Choose short plants that can be clustered together in a tight line along the border, such as short ornamental grasses, cascading flowers, or ground covers. Liriope is one popular border plant, as are hostas. For a hybrid edge, plant succulents or other rock-loving plants in the crevices of a stone border.
Recycled garden edging ideas
In addition to the recycled and reclaimed edging ideas already mentioned (recycled plastic or composite landscape edging and found rocks or wood), there are many other cheap garden edging ideas that give new life to otherwise unwanted materials.
While many of these can be bought, consider what you already have on hand or might be able to easily acquire from friends and family. Your neighbor might actually be quite happy to get rid of that pile of bricks tumbled beside her shed!
Cinder block garden edging
While cinder blocks may not seem like the most attractive garden edging idea, consider that they make great planters! Set them on top of the soil or partially bury them, then fill the holes with potting soil or a compost-topsoil mixture and tuck small plants inside.
Choose colorful flowers, trailing plants, or herbs that do well in containers. If you don’t feel inspired by the gray cement, try painting the cinder blocks with non-toxic outdoor paint.
Brick garden edging ideas
Much like pavers, bricks can be used in numerous ways. Line them up on top of the soil, bury them level with the ground, or stack them up. Place them end-to-end or side-by-side, or even bury them at an angle, leaning against each other so the top corners form an interesting, decorative border.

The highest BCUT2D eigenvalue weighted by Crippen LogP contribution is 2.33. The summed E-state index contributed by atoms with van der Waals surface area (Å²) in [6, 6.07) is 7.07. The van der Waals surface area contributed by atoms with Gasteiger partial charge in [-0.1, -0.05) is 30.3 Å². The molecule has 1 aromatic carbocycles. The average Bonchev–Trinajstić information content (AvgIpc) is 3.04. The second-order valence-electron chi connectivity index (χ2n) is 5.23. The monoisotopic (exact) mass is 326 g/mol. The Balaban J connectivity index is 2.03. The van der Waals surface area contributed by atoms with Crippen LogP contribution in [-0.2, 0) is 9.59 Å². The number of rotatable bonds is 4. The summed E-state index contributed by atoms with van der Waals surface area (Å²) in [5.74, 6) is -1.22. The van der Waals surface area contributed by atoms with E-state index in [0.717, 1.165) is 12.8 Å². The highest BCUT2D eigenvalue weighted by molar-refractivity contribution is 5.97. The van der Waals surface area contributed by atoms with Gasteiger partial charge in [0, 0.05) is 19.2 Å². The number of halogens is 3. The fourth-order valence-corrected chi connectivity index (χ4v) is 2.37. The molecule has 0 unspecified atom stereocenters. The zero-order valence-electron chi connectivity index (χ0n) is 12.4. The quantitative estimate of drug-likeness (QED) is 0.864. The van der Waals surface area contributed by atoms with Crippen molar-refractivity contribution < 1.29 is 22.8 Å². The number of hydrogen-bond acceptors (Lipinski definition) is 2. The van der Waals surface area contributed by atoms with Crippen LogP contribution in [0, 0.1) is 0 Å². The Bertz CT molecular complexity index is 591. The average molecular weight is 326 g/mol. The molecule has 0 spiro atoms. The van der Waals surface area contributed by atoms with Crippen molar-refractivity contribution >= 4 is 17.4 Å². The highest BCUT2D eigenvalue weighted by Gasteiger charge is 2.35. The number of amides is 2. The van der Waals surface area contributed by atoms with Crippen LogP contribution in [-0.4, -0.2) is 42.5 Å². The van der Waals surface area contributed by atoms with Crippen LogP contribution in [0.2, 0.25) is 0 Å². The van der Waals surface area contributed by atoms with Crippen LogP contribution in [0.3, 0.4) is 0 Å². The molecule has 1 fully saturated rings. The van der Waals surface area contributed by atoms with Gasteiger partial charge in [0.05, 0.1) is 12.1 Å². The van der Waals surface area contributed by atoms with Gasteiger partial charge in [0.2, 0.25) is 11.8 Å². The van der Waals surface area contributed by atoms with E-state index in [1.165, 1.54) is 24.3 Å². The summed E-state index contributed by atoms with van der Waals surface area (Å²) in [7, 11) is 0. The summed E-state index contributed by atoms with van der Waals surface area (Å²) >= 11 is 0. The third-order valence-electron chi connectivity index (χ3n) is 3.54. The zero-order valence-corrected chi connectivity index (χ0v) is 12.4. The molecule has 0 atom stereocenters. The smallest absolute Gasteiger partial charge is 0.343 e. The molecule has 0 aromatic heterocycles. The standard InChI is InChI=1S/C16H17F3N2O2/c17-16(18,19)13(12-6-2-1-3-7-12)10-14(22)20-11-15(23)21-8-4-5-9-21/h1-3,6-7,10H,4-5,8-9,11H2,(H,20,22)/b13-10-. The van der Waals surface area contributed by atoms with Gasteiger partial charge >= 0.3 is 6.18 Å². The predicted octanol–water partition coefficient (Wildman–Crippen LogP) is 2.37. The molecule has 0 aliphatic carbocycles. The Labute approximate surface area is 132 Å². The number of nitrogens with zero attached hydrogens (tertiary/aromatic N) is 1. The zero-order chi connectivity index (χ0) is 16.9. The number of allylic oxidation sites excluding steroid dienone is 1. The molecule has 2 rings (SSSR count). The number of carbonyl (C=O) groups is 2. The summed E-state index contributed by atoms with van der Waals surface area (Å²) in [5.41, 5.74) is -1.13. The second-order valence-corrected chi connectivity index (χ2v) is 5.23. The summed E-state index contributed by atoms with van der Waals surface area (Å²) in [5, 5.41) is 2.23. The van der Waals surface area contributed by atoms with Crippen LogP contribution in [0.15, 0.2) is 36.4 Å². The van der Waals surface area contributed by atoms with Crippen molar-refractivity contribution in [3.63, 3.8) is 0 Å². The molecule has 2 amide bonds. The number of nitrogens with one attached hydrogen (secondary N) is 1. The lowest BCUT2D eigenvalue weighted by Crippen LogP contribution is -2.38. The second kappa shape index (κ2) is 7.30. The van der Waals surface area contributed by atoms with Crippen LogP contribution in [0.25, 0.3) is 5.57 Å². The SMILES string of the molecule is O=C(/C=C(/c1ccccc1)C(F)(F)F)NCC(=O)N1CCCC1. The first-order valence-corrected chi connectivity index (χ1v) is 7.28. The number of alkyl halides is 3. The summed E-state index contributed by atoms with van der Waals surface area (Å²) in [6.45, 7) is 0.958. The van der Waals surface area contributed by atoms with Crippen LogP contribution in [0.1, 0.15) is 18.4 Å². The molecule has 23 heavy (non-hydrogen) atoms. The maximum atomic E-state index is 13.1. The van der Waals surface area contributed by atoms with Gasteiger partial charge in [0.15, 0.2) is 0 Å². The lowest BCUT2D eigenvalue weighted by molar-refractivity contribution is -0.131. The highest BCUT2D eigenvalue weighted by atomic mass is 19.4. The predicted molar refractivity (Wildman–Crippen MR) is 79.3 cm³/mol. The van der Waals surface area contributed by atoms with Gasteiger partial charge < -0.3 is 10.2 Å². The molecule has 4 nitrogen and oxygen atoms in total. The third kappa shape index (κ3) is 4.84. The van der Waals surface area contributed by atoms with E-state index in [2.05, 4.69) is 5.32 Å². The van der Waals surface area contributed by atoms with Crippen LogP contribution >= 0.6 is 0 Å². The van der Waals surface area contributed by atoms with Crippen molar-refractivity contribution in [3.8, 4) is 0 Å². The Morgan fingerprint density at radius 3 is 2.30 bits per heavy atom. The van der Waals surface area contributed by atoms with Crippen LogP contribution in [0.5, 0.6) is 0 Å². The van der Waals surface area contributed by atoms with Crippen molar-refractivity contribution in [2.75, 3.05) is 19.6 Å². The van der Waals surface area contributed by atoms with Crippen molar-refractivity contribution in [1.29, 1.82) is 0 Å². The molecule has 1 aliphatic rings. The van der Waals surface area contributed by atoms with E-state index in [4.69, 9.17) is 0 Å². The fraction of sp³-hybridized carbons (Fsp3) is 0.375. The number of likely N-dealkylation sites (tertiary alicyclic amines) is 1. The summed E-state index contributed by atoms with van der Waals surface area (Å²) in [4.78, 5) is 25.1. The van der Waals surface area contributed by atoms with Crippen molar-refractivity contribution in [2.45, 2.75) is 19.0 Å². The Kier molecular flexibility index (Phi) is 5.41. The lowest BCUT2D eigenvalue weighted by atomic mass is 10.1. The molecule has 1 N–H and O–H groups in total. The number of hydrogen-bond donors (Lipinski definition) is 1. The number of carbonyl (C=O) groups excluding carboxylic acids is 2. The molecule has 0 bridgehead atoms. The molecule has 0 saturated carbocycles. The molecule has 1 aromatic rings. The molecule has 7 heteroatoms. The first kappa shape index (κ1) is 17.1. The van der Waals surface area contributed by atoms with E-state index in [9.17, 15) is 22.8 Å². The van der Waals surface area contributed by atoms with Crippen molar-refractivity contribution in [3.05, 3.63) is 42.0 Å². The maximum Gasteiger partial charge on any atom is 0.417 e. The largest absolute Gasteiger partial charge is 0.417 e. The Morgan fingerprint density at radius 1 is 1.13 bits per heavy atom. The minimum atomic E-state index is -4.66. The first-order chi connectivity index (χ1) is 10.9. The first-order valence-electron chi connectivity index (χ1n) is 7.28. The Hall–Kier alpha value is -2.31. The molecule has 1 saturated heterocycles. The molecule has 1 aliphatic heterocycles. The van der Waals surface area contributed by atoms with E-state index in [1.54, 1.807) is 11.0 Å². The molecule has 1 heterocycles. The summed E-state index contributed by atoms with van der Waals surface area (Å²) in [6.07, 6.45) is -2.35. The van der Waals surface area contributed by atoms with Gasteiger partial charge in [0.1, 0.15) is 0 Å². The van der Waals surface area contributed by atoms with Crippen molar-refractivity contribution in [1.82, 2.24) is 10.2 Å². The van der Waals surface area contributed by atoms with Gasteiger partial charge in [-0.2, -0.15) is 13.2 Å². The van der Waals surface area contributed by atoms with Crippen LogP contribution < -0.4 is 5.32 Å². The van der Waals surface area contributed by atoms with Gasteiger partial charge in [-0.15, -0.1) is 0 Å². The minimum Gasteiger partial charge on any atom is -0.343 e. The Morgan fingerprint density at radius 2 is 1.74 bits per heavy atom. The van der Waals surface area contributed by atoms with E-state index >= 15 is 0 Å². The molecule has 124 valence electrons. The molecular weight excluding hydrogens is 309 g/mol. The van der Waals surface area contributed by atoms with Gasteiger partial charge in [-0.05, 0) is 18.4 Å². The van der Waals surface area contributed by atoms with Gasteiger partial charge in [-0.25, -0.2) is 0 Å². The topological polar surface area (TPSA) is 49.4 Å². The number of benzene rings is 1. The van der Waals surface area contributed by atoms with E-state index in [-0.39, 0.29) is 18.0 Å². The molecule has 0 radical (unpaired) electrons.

One of the great benefits of bricks is that they last nearly forever but can be easily pulled up and rearranged at any time.
Using plates as garden edging
If you have a collection of mismatched dinner plates or enjoy browsing through the china at thrift stores, this creative garden edging idea might be perfect for you!
Line beds around a small patio with plates to create a tearoom ambiance or use mismatched dishes around an herb garden for a fun effect.
Choose a color theme or use an eclectic mix of plate designs – chips and cracks are fine because the best way to use the plates is to partially bury them so that they stand along the border in half-moon shapes.
Unfortunately, this may not be the best edging material for families with young kids or rambunctious puppies that might accidentally break the dishes while playing in the yard.
Glass bottle garden fence
This one is for the wine lovers looking for a creative way to reuse all those beautiful glass bottles. Really, any type of glass bottle will do, including those from soda, beer, or even condiments (think olive oil, vinegar, and soy sauce). Use bottles of all the same shape or color for a more uniform appearance, or collect a mixture.